Seven months on from the start of the coronavirus crisis Down Under, a panel of experts took the opportunity to discuss the unique, immense and ongoing challenges facing Australian authorities.
Reserve Bank of Australia assistant governor Dr Christopher Kent opened the IFR Australia DCM Webcast with a keynote speech in which he outlined how an expansion of the traditional monetary policy toolbox has provided additional liquidity and massively boosted the RBA balance sheet.
“In a world of unconventional policies, assessing the stance of monetary policy is not as straightforward as it once was,” he began.
“It used to be that looking at the Board’s cash rate target and coming to a view on its likely path…provided a reasonable summary of the stance of monetary policy. If the cash rate target was lowered, the traded cash rate would decline to that lower rate and policy had clearly moved to a more expansionary footing.”
Kent explained how the monetary transmission mechanism became more complex after March 19, when the Reserve Bank introduced a new package of policy measures, both conventional and unconventional.
In addition to cutting the cash rate 50bp to a record low 0.25%, the RBA provided forward guidance indicating that the cash rate would not be increased until the board was confident of meeting its employment and inflation objectives.
It also set a target for the three-year Australian Government bond yields of around 0.25%, by purchasing ACGBs in the secondary market, and introduced the Term Funding Facility (TFF) in March to provide A$90bn (US$66bn) of funding to banks for three years at a fixed interest rate of 0.25%.
The TFF was expanded in September to about A$200bn and extended until June 30 2021.
“It’s clear that this package of policy measures represented a significant easing in the stance of monetary policy. The aim has been to lower funding costs across the economy and support the provision of credit, and it has broadly worked as expected,” said Kent.
Bond purchases and the TFF provided a further, huge liquidity boost to the banking system as well as a massive expansion in the RBA’s balance sheet.
As a result, the actual cash rate – the rate banks charge to lend out funds to other banks overnight – declined below the cash rate target.
It settled at around 0.13%, which was just above the then 0.10% rate that banks receive on surplus Exchange Settlement (ES) balances in their accounts at the Reserve Bank.
“The decline in the cash rate to be below the target was a natural consequence of the expansion of the Reserve Bank’s balance sheet,” said Kent.
Balance sheet boost
Kent identified three broad options for banks to use money from the TFF; write new loans to households or businesses, purchase securities such as government or corporate bonds, or replace other forms of funding, such as bank bonds.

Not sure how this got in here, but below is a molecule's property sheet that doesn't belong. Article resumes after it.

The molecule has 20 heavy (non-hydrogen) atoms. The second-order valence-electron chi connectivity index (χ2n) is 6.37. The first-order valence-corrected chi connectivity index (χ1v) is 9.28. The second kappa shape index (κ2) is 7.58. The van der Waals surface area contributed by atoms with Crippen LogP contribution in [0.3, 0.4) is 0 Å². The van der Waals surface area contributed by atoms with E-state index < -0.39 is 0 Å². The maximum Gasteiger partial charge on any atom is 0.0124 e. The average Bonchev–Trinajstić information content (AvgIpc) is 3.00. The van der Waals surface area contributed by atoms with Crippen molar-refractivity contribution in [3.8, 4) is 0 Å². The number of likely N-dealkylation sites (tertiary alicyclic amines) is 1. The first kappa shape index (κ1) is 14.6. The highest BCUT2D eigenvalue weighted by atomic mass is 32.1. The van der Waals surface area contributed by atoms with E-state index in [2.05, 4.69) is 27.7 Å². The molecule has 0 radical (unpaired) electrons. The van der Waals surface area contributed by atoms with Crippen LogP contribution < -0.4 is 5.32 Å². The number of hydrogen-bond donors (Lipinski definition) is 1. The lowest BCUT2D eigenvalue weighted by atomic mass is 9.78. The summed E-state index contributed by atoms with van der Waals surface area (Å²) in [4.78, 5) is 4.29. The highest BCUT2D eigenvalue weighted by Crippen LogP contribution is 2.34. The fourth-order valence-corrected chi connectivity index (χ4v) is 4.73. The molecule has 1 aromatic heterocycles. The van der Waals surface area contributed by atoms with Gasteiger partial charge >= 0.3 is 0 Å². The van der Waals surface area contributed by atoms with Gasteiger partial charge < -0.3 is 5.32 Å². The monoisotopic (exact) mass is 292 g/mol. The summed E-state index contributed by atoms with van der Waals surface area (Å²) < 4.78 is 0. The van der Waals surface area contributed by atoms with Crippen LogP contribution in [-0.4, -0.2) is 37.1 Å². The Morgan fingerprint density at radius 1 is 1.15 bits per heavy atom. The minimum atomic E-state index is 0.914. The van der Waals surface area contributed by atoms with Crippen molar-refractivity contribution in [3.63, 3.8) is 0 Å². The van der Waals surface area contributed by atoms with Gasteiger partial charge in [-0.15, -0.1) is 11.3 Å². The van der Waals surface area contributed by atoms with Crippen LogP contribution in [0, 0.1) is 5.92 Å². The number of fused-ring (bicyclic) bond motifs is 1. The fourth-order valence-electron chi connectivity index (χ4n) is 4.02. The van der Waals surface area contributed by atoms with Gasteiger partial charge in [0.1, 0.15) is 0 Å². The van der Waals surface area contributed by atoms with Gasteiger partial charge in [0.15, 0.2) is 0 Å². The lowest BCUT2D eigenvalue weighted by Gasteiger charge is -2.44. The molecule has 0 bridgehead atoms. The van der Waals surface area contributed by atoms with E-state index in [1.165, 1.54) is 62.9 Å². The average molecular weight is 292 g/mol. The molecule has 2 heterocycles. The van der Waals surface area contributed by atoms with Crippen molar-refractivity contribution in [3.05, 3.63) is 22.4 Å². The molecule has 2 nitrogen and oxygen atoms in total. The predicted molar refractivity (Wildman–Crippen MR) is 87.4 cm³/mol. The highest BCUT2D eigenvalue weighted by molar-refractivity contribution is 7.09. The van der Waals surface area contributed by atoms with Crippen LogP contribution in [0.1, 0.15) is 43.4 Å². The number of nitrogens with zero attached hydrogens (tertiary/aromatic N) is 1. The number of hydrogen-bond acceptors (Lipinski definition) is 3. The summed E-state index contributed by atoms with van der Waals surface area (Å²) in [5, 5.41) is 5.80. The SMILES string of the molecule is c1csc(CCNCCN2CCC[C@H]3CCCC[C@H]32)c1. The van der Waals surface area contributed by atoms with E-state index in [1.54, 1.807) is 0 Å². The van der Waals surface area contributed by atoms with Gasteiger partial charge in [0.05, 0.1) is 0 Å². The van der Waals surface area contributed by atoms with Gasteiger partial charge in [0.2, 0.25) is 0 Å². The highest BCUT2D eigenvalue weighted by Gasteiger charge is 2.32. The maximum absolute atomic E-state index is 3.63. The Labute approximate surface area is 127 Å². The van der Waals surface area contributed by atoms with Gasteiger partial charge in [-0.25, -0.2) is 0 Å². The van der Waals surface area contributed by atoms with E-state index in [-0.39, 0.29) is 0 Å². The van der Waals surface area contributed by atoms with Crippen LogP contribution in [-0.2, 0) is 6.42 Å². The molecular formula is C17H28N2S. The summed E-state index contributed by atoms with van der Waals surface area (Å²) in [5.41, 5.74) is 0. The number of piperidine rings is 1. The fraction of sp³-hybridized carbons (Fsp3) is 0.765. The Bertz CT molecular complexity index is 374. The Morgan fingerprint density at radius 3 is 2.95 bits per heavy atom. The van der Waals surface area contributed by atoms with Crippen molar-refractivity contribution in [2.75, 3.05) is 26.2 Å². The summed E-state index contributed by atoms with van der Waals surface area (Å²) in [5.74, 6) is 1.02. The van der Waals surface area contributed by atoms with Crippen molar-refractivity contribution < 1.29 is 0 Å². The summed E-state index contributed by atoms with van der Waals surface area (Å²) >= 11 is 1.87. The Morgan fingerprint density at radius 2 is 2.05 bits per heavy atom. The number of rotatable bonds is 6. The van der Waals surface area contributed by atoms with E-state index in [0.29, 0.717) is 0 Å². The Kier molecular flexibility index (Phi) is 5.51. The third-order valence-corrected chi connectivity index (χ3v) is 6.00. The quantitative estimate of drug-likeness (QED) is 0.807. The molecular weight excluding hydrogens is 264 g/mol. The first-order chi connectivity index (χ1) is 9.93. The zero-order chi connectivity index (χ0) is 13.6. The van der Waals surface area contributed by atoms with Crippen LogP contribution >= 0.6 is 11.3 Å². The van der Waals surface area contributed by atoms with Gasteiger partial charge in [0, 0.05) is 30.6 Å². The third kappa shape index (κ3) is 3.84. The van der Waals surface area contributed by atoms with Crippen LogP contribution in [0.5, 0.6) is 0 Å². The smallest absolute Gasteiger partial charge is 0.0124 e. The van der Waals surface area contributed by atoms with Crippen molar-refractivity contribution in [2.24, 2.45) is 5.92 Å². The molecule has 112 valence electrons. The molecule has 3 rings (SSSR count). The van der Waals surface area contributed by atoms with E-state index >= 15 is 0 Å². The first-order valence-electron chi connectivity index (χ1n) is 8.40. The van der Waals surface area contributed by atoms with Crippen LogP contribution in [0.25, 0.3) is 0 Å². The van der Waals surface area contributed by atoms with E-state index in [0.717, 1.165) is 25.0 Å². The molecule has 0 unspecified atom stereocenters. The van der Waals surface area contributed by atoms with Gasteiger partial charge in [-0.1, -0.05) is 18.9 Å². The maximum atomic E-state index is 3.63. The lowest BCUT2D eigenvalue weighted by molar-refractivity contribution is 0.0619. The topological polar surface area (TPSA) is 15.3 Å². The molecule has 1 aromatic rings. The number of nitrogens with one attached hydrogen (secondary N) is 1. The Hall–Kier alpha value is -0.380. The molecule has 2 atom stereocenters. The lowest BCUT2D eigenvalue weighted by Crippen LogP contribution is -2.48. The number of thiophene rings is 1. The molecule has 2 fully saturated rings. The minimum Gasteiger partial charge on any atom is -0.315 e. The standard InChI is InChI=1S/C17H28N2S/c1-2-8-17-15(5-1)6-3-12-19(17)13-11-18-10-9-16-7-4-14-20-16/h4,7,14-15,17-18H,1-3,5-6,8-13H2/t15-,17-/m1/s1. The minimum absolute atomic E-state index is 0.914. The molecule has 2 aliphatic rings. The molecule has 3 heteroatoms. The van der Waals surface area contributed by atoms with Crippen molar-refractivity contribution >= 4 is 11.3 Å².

“In each case, the use of TFF funds results in lower interest rates in the economy. And in the case where the TFF is used to buy a bond or make a loan, it also results in new funding finding its way to a borrower or an investor.
“That is, there is a quantity effect as well as an interest rate effect, whereby an expansion in the Reserve Bank’s balance sheet can lead to additional funding ending up with households, businesses or governments,” he said.
The new tools caused changes in the size, composition and maturity of the central bank balance sheet, which has expanded massively through short-term liquidity boosts, government bond purchases and TFF funding.
“Generally, an increase in balance sheet size under the new policy measures means that the Reserve Bank has acquired an asset from the private sector and in so doing provided some form of monetary stimulus which was also evident during the global financial crisis.”
The current composition of the balance sheet is very different now compared with the GFC, however, as the TFF plays an increasing role and short-term repos are rolled off.
“This change in the composition of the RBA’s balance sheet is clearly evident in the large rise in the average residual maturity of the assets held by the Bank. This is consistent with the need for monetary policy support to be provided for some time given the economic outlook and the prospect of an extended period of high unemployment.”
The main focus of active balance sheet expansion during the global financial crisis was on satisfying the precautionary demand for short-term liquidity, while a deprecation in the Australian dollar also boosted the value of the Bank’s foreign reserve assets.
“Satisfying precautionary demand was also important in the early stages of the pandemic, but subsequently the mix of assets shifted to longer-term repos (via the TFF) as well as government bonds. Consequently, the breadth and the durability of the easing in financial conditions associated with these balance sheet tools has been greater now than was the case during the GFC,” Kent said.
The panel gave a general thumbs up to the authorities’ responses to the crisis which enabled Australian financial markets to stabilise after a period of great stress in early March.
“I think the Bank was very transparent and open about their policies and the way they used the TFF to use banks to transmit funding and lower rates through the economy has been very effective,” said Andrew Walsh, head of G10 rates for Australia and New Zealand at Citi.
Fitch sovereign analyst Jeremy Zook believes the RBA and Australia’s fiscal authorities have been quite responsive and effective in their response to the coronavirus shock compared with others around the globe.